At the beginning of the 1984 movie, Romancing the Stone, we find romance author Joan Wilder, played by Kathleen Turner, finishing her new novel. As the heroine and hero ride off into the sunset, the camera turns to Joan behind her typewriter, with her face transfigured by the story. She’s been crying, and she gets up and walks around the house looking for something to blow her nose on. No Kleenex, no toilet tissue, no paper towels. All used up. At last she takes a note off the bulletin board and cheerfully blows her nose on it and throws it away.
Whether by personal knowledge, instinct, or research, Turner captures the rapturous emotion of a really good writing day.
A Good Writing Day
If you’re a writer, you’ve probably had good writing days (my experience is that they are far from the majority). You know it when you have it. You’re in the zone, you’re in the scene, and the scene feels like an experience that would knock you on your backside if you were reading it in anyone else’s book.
What makes a good writing day?
One factor is surprise. Your characters seem to take over the reins of the story and rescue your outline (written or mental) from dreary sameness.
Another factor is emotion. The stakes are high, and the passions are thunderous.
A third factor is uniqueness. You know as you write this that you’ve never read this scene before. It feels like something new.
At the end of the writing session, you rise from your chair like Joan Wilder and look around the house for more Kleenex, because you’ve literally or figuratively cleaned out the box.
You stand like God looking at your creation and declaring it “Good.”
There’s nothing like a good writing day.
A Bad Writing Day
At the other end of the spectrum is the bad writing day. If you’re a serious writer — that is, a disciplined writer — you know this kind of writing day very well also.
Just getting to your writing apparatus (keyboard or notebook) feels like swimming upstream in molasses. Your internal critic is particularly vocal and eloquent on a bad writing day, telling you that you’re hopeless, your project is hopeless, that you might as well quit and do something you actually enjoy. When you do sit down to your chosen work, every word seems like it’s drawn from a morass of cliche and dead platitudes to lie like a dull brown slug on the page of your dreams.
What gets you through a bad writing day is the repeated affirmation, “I’ll fix it later.”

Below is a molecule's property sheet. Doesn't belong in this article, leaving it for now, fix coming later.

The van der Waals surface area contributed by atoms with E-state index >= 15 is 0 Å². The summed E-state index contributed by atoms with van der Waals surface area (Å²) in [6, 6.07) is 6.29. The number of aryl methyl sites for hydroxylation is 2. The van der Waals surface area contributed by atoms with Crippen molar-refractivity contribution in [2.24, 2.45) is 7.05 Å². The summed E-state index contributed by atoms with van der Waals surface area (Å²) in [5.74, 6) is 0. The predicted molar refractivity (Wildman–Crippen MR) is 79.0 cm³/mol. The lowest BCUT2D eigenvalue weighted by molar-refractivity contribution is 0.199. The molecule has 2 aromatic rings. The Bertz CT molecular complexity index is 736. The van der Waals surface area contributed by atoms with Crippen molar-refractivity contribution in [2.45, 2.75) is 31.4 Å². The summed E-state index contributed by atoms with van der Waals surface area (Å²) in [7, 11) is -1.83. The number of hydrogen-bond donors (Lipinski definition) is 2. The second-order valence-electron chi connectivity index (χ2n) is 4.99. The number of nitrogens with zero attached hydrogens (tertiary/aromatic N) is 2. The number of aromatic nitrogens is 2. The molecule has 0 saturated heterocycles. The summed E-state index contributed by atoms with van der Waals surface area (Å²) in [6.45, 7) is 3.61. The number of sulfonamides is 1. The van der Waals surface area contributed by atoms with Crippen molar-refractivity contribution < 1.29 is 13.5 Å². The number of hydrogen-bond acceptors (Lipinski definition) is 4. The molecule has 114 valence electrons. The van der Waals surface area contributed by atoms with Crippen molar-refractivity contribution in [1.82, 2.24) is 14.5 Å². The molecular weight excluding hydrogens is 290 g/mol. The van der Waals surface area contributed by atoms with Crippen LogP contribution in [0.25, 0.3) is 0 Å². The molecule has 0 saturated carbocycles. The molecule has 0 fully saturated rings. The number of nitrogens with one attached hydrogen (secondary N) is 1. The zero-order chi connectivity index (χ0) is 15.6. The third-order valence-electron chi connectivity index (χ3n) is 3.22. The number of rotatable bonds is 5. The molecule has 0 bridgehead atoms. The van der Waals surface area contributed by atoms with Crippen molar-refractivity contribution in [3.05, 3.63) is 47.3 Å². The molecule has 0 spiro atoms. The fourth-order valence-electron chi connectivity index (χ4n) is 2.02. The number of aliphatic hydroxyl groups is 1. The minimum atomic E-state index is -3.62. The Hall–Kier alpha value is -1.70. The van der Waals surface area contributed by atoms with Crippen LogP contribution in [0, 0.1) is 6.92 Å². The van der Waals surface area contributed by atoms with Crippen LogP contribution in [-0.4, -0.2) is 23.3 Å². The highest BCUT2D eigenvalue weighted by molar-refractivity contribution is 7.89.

Making the Most of Good Days and Bad Days
What brings all this to mind is that I had a good writing day recently. I felt like Joan in Romancing the Stone. I don’t vouch that anybody else would think it’s good writing, but I felt it.
In times past, I would have severely cautioned myself not to get too caught up in celebrating my good writing day. After all, the book isn’t finished yet. I may read that scene later and find out it’s not all that. Someone else might read it and find it seriously deficient. In short, I was my own killjoy.
This time, I decided to enjoy it. Those days are few enough, at least for me, that I’m really not in danger of falling into the illusion that I have no more mountains to climb. Instead, I’ll be back into slogging mode on the very next scene, and the mountaintop experience will help me walk through it. It will give me hope for another day, another scene, and for the future of the book.
When the bad day comes back, I’ll promise myself to fix it later. I’ll trudge word by word through the scene. I’ll remember the good day and press on.
Just as the good day may not be good writing, the bad day may not be bad writing. Recently, I wrote a blog post for a client that started out with sand in the gears. I couldn’t think of anything. My ideas were bad. I had nothing to say. It was going to be terrible.
But I had a deadline and had made a promise. I gritted my teeth and started writing.
I closed my eyes and wrote (peeking only to make sure my fingers were on the right keys). And then something broke. I was seeing surprising metaphors for what I was saying. New ideas were slipping in unnoticed. They didn’t seem any good, but I wrote them anyway.
I wrote the first draft and came back the next day to fix it. I thought I needed to rewrite it from scratch, but surprisingly there was a substantial amount from the bad day worth keeping.
After I sent it to the site owner, she said she thought my writing was getting better and more professional all the time.
When I read it later, there were parts I didn’t remember writing. They weren’t bad. It was just a bad day.
Good Days and Bad Days
My practice is to write 1,000 words per day. (Your mileage may vary.) There will be good days and bad days (too many of the latter, too few of the former). There will be good words and bad words.
The good writing days are worth celebrating and remembering. The bad writing days may not be bad writing.
But no matter what, I’ll fix it later.